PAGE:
If you’re out of a job, how can you change your career? Kazakhstanis share their stories. 

There’s been so much speculation lately about a second wave of COVID, about whether or not there will be another lockdown, about all the ways our lives and our livelihoods could be affected. So we thought — what better time to share some inspiring stories? Writing for Manshuq, Anna Wilhelmi has been collecting tales of regular people who, after losing their jobs or spending a long time hunting, found a way forward and a new job, too.

Anna Wilhelmi

February 9th, 2021

According to the Economy Ministry’s Committee on Statistics, 5% of Kazakhstan’s population are considered unemployed. During the pandemic, according to the Ministry of Labor and Social Protection, unemployment claims increased eight times over.
Some of these are people who simply can’t find a job. Others were let go because of layoffs, or didn’t get their contract renewed, or whose company went bankrupt or downsized. What have these people been doing after losing their jobs?

One thing people can try is registering at the labor exchange, or you can always look for a new position on your own. But you can also acquire new skills and master a job that’s more in demand. Manshuq spoke with three Kazakhstanis who did exactly that. These are their stories.

Story I. How to consider returning to a career after a long time away.

Irina, 56 years old
Irina earned her university diploma during the final years of the Soviet Union, graduating in 1986. She studied to be a systems engineer — nowadays, people who majored in systems engineering might be more broadly called "IT specialists."

In the USSR, jobs were allocated by the state, and after graduating Irina was sent to work for three years at a crane-building plant in Ukraine. There, she introduced automatic payroll accounting at the factory using the first Soviet minicomputers (which weren’t actually all that mini). At that time, “computing centers” were just starting to open, and IT specialists like Irina were in high demand throughout the entire country.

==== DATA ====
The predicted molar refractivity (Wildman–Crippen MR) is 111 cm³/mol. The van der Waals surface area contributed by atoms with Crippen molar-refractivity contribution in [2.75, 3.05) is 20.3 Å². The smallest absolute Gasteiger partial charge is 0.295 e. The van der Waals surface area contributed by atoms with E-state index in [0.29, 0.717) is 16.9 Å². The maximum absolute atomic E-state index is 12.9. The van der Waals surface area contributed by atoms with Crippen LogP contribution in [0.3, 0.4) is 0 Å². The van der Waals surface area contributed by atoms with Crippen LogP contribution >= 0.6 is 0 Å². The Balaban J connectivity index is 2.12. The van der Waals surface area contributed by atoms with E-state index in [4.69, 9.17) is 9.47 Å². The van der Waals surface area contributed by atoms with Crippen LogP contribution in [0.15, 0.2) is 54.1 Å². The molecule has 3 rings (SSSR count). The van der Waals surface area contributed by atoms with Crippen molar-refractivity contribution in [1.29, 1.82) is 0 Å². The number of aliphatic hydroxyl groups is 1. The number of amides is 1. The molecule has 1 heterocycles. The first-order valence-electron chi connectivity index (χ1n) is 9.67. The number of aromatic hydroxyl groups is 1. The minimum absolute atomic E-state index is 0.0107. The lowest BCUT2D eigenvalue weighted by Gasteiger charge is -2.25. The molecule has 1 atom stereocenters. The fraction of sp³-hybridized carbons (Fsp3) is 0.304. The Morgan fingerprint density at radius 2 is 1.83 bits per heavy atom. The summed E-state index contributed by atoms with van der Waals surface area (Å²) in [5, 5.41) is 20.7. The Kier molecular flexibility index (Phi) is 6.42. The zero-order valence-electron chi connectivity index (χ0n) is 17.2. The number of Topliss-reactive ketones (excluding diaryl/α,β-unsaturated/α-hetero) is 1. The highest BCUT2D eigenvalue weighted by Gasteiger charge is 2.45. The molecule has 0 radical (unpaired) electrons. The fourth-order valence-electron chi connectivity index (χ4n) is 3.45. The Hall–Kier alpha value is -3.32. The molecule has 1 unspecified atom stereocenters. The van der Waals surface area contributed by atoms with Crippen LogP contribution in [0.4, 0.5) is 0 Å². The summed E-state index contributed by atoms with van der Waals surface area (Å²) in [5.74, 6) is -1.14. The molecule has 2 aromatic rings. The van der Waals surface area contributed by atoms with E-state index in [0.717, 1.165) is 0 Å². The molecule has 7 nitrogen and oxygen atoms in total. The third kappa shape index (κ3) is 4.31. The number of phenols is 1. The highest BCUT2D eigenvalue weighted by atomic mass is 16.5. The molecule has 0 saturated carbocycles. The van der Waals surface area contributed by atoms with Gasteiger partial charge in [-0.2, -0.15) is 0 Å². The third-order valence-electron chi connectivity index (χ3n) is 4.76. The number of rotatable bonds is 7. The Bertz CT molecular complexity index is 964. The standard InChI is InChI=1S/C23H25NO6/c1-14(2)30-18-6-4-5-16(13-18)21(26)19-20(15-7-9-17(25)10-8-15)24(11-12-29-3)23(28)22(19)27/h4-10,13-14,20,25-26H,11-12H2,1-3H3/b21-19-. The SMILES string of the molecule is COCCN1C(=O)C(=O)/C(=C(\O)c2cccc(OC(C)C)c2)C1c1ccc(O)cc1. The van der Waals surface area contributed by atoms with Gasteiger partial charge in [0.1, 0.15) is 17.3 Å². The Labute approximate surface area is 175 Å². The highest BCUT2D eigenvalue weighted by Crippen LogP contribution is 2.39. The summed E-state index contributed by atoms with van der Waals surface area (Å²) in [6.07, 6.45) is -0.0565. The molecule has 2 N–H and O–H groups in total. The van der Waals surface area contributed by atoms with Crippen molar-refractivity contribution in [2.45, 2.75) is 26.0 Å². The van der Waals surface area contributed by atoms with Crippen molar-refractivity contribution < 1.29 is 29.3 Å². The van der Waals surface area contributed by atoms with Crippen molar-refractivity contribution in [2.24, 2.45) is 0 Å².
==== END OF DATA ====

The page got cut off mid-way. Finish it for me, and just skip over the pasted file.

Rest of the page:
When the Soviet Union began to collapse, Irina went back home to Kazakhstan. For a time she worked at Metrostroy, a state engineering firm building Almaty’s subway system, where a computer took up half a room and could only be used for five days a month, maximum. Then she was hired by a private company to write accounting programs for the first personal computers. The IT industry, meanwhile, was growing, and the first software packages went on the market — pirated at first, but later licensed from the Moscow tech giant 1C. Keeping a staff of programmers on the payroll was no longer necessary. Still, Irina was offered to stay on with the company, but as an accountant in another department.